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Night migration : Shorebirds at the window !

Night migration : Shorebirds at the window !

Who hasn’t seen this animation from the Cornell Lab of Ornithology showing birds taking off a few minutes after the sunset ?   Not only birds do migrate at night, but this migration can be MASSIVE. Moreover, most of the species that migrate at night can rarely be seen migrating in daylight : Shorebirds, Rails, Warblers…Which means that we’re just missing thousands of birds that are flying over us while we can’t see them ! Fortunately, many species are vocal enough…

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Collared Flycatcher : One bird, a thousand sounds

Collared Flycatcher : One bird, a thousand sounds

Two weeks ago, we came across a Collared Flycatcher’s (Ficedula albicollis) nest in Zommange, Lorraine, France. There’s a small population established in these tall old forests, where the species reaches its Westernmost breeding range. Collared Flycatcher remains a rare bird in France, both during migration and in the breeding season, so that birders from Western Europe are not necessarily familiar with its vocalizations.   Watching Collared Flycatchers on their nest was a good opportunity to explore this notion of “vocal repertoire” that we often…

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Identification of an Eastern Bonelli’s Warbler in France

Identification of an Eastern Bonelli’s Warbler in France

I couldn’t dream of a better opportunity to write about sonogram analysis !   Last Sunday, we spotted a “weird” Bonelli’s warbler as we were birding together in Vic-la-Gardiole (34, France). Actually, the only real “weird” thing about this bird was that it was alone in the middle of the beach, and that it was quite late for Bonelli’s migration on the coast. It looked dull, but we would probably have written it down as Western with no regret if it was in…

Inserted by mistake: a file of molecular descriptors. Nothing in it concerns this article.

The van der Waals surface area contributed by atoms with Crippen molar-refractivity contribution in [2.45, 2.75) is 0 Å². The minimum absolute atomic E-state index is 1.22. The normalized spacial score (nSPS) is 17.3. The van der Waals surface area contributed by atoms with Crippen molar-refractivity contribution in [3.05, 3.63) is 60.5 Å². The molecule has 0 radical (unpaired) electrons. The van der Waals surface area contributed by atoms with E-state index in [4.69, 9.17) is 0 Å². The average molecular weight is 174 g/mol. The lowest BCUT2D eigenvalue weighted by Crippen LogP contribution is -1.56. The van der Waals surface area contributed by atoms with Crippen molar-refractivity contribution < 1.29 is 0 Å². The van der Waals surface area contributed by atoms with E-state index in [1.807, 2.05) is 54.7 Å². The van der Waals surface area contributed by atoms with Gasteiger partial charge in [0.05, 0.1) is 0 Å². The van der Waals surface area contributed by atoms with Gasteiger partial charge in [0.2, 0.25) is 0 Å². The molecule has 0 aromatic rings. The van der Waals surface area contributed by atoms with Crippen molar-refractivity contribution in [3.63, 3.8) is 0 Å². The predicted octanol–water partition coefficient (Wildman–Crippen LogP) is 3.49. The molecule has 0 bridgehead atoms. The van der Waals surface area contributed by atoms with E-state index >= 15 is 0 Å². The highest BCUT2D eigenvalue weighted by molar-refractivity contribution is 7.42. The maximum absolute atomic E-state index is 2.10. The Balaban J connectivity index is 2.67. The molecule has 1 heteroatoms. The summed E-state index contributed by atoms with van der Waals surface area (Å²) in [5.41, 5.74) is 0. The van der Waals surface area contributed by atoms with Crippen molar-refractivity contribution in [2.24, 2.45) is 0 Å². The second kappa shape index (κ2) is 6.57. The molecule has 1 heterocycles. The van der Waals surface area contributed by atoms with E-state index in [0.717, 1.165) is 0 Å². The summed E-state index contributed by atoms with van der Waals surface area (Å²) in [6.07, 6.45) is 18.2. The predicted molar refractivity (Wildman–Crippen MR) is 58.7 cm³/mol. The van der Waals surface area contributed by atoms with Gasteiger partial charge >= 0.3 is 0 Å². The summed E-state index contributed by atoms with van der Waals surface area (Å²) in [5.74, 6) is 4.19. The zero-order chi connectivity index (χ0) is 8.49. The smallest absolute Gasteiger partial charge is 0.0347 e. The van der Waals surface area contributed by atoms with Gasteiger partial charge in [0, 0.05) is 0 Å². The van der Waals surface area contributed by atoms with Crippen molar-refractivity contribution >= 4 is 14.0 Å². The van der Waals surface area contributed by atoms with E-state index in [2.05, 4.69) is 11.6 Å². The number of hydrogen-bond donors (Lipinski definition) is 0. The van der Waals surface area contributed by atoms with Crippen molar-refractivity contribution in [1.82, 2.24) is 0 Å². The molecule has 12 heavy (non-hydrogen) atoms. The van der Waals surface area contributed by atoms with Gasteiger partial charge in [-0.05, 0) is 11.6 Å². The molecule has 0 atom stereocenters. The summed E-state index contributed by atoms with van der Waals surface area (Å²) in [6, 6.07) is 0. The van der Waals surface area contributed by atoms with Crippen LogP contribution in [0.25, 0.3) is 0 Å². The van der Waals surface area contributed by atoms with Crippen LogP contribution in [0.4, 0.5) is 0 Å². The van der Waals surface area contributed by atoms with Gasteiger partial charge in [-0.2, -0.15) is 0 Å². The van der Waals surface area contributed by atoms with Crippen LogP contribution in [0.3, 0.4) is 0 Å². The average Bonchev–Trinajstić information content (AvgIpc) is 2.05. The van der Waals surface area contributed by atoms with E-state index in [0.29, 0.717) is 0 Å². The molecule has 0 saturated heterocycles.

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A tale of three chiffchaffs

A tale of three chiffchaffs

Once upon a time… three little chiffchaffs arising confusion and perplexity among the birding community.     Yeah… They look quite similar, and that’s the problem. Back in 1996 there was virtually a single species of chiffchaff in mainland Europe. We had the widespread Common chiffchaff (Phylloscsopus collybita) in all Europe, and birds form the Iberian Peninsula were just considered as subspecies with a remarkably different song. Now it has been genetically proven that the Iberian chiffchaff (Phylloscopus ibericus) fully deserves its specific…

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The wagtail conundrum

The wagtail conundrum

Yellow wagtail’s phylogeny is confusing : there are many subspecies, that are visually much different from each other. Some taxa like tschutschensis are now often considered as distinct species, and Citrine wagtail (Motacilla citreola) forms a cryptic species complex with flava (i.e there are hybrids). Interestingly, the flight calls of these taxa are also different. Even if much caution must be taken regarding a sound-based subspecific identification, the following sonograms should help to point out some differences. Beware of song notes that can be…

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